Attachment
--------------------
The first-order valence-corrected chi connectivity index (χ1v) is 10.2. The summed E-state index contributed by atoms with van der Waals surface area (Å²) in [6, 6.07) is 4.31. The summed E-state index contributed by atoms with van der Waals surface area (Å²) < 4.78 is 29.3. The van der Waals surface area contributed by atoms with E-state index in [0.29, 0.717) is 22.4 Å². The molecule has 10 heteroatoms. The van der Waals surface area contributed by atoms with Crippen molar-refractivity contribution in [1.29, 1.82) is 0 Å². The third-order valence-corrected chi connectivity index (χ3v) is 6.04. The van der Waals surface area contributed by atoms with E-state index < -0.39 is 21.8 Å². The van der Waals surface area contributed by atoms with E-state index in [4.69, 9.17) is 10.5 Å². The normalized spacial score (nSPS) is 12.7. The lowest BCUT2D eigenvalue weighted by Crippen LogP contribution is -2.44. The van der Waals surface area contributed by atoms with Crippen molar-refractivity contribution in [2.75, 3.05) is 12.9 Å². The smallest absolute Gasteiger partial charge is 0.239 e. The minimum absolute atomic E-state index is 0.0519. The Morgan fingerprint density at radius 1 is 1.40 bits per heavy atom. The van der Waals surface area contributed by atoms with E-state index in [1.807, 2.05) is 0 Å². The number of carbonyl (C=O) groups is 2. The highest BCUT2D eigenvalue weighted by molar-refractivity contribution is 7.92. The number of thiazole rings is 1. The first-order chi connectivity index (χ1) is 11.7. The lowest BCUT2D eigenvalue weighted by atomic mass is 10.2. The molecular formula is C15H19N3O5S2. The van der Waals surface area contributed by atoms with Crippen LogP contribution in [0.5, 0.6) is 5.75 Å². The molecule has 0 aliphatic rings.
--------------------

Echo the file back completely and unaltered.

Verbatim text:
The first-order valence-corrected chi connectivity index (χ1v) is 10.2. The summed E-state index contributed by atoms with van der Waals surface area (Å²) in [6, 6.07) is 4.31. The summed E-state index contributed by atoms with van der Waals surface area (Å²) < 4.78 is 29.3. The van der Waals surface area contributed by atoms with E-state index in [0.29, 0.717) is 22.4 Å². The molecule has 10 heteroatoms. The van der Waals surface area contributed by atoms with Crippen molar-refractivity contribution in [1.29, 1.82) is 0 Å². The third-order valence-corrected chi connectivity index (χ3v) is 6.04. The van der Waals surface area contributed by atoms with E-state index < -0.39 is 21.8 Å². The van der Waals surface area contributed by atoms with E-state index in [4.69, 9.17) is 10.5 Å². The normalized spacial score (nSPS) is 12.7. The lowest BCUT2D eigenvalue weighted by Crippen LogP contribution is -2.44. The van der Waals surface area contributed by atoms with Crippen molar-refractivity contribution in [2.75, 3.05) is 12.9 Å². The smallest absolute Gasteiger partial charge is 0.239 e. The minimum absolute atomic E-state index is 0.0519. The Morgan fingerprint density at radius 1 is 1.40 bits per heavy atom. The van der Waals surface area contributed by atoms with E-state index in [1.807, 2.05) is 0 Å². The number of carbonyl (C=O) groups is 2. The highest BCUT2D eigenvalue weighted by molar-refractivity contribution is 7.92. The number of thiazole rings is 1. The first-order chi connectivity index (χ1) is 11.7. The lowest BCUT2D eigenvalue weighted by atomic mass is 10.2. The molecular formula is C15H19N3O5S2. The van der Waals surface area contributed by atoms with Crippen LogP contribution in [0.5, 0.6) is 5.75 Å². The molecule has 0 aliphatic rings.